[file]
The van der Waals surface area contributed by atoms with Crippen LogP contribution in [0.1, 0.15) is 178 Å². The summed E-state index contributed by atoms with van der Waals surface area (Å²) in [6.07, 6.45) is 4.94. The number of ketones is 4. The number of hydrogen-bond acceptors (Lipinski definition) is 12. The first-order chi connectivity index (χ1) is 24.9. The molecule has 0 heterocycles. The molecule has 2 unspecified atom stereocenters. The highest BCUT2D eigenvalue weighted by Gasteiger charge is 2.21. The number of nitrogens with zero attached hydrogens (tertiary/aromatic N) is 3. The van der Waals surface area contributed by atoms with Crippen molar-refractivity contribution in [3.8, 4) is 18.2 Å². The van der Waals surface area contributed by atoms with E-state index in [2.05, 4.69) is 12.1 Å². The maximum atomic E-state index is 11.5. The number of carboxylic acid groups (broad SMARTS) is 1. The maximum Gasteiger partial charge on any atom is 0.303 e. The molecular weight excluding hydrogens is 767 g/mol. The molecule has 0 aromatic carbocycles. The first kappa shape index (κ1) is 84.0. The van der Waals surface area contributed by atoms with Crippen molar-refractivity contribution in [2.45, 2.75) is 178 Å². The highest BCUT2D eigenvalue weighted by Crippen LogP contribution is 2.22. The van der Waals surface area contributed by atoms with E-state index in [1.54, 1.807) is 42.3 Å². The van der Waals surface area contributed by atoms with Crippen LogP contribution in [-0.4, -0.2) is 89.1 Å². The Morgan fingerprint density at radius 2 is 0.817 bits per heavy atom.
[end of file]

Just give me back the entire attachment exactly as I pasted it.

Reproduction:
The van der Waals surface area contributed by atoms with Crippen LogP contribution in [0.1, 0.15) is 178 Å². The summed E-state index contributed by atoms with van der Waals surface area (Å²) in [6.07, 6.45) is 4.94. The number of ketones is 4. The number of hydrogen-bond acceptors (Lipinski definition) is 12. The first-order chi connectivity index (χ1) is 24.9. The molecule has 0 heterocycles. The molecule has 2 unspecified atom stereocenters. The highest BCUT2D eigenvalue weighted by Gasteiger charge is 2.21. The number of nitrogens with zero attached hydrogens (tertiary/aromatic N) is 3. The van der Waals surface area contributed by atoms with Crippen molar-refractivity contribution in [3.8, 4) is 18.2 Å². The van der Waals surface area contributed by atoms with E-state index in [2.05, 4.69) is 12.1 Å². The maximum atomic E-state index is 11.5. The number of carboxylic acid groups (broad SMARTS) is 1. The maximum Gasteiger partial charge on any atom is 0.303 e. The molecular weight excluding hydrogens is 767 g/mol. The molecule has 0 aromatic carbocycles. The first kappa shape index (κ1) is 84.0. The van der Waals surface area contributed by atoms with Crippen molar-refractivity contribution in [2.45, 2.75) is 178 Å². The highest BCUT2D eigenvalue weighted by Crippen LogP contribution is 2.22. The van der Waals surface area contributed by atoms with E-state index in [1.54, 1.807) is 42.3 Å². The van der Waals surface area contributed by atoms with Crippen LogP contribution in [-0.4, -0.2) is 89.1 Å². The Morgan fingerprint density at radius 2 is 0.817 bits per heavy atom.